Category Archives: Elder Law
In many ways, planning for incapacity can be even more challenging than planning for end of life. More so than contemplating death, it is difficult to think about a time when we are alive but unable to communicate our thoughts and wishes to our loved ones. Unfortunately many people will become incapacitated before they pass […]
The probate process can be long and costly, but is there a way it can be avoided? Revocable living trusts are often touted as a convenient way to avoid probate. The following are some basics about what they are and how they work: What is a revocable trust? A trust is a legal entity through […]
When you entrust the well-being of your loved one to a nursing home, you expect a high standard of care and attention. One sign that your loved one may be neglected is the presence of bed sores (also known as pressure sores and pressure ulcers) on their body. The Centers for Disease Control and Prevention […]
Joanne’s story is one of many examples of how elder abuse and financial exploitation of the elderly can occur. Like many crimes that involve people in isolation, embarrassment prevents elder abuse from being reported to authorities.
Like Joanne’s story, most of the perpetrators of elder abuse are not strangers. Elder victimization can involve people known to the victim, which is why it often remains hidden. Financial exploitation of older people has emerged as a common and difficult issue because the elderly are more vulnerable due to medical needs, diminished mental capacity and often times they have more financial resources to exploit.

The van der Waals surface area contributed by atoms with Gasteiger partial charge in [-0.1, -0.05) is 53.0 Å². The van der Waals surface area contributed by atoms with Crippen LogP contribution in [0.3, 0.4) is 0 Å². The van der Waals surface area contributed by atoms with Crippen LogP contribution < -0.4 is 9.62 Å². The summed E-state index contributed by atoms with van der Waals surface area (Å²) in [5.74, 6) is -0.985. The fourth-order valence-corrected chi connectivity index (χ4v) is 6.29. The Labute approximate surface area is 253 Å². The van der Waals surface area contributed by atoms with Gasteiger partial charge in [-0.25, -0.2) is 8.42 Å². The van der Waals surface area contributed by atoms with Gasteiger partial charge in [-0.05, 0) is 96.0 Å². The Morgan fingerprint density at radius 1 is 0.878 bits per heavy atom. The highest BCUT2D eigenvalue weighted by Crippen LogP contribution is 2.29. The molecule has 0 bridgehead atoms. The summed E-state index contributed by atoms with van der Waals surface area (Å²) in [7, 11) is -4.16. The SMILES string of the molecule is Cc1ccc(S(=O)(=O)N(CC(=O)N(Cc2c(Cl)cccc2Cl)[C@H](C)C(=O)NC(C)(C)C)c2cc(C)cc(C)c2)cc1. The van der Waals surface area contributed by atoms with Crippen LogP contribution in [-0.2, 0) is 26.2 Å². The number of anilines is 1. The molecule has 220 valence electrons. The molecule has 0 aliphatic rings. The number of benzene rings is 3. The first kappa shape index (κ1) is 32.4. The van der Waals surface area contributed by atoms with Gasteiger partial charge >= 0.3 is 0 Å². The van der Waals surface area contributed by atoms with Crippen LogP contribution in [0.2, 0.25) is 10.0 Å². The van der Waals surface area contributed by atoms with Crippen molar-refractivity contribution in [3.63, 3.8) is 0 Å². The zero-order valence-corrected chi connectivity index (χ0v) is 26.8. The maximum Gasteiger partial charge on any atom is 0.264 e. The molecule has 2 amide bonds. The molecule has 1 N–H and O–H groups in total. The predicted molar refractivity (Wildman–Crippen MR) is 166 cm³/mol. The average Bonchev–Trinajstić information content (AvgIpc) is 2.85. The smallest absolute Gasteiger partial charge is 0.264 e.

Prior posts have included a discussion about the proactive approach of addressing elder law issues. In particular, the legal documents that are necessary to appropriately plan for the future have been highlighted. Today, the last document of the four, the long-term care insurance (LTCI) policy will be introduced. With nursing home care costs soaring, it […]
Shortly after Elizabeth and her husband Glenn celebrated their 45th wedding anniversary, she was diagnosed with Alzheimer’s disease. Glenn described the changes he saw in Elizabeth before her diagnosis, “I’d noticed changes three or four years before she was diagnosed, but it’s hard to pin down when exactly it started because it began so subtly… it was just the little things here and there at first.”
In recent posts, considerable time has been spent discussing the importance of a power of attorney. At this point, many of you might be asking several questions. When does a power of attorney become effective? When does it terminate? Can the principal modify the power of attorney? The important matter to keep in mind here […]
In the last post, the importance and nature of the power of attorney was highlighted. The principal gives the legal authority to the agent to make decisions on his or her behalf. This post focuses on selecting the agent. Make no mistake about it; selecting an agent is a very serious matter. After all, you […]
In the previous posts, the different approaches to elder law were discussed. The most advantageous approach, the proactive approach, includes the preparation of several important documents. Foremost, among those documents, are Powers of Attorney. In the Commonwealth of Pennsylvania, the law provides for two types of powers of attorney: Financial Powers of Attorney; and Health […]
As discussed in an earlier post, more and more families are facing difficult legal and financial issues affecting their aging family members. Fortunately, elder law attorneys have focused their legal practice to specifically serve seniors and their families facing these challenges. Typically, there are two ways to approach the legal hurdles of seniors today. The […]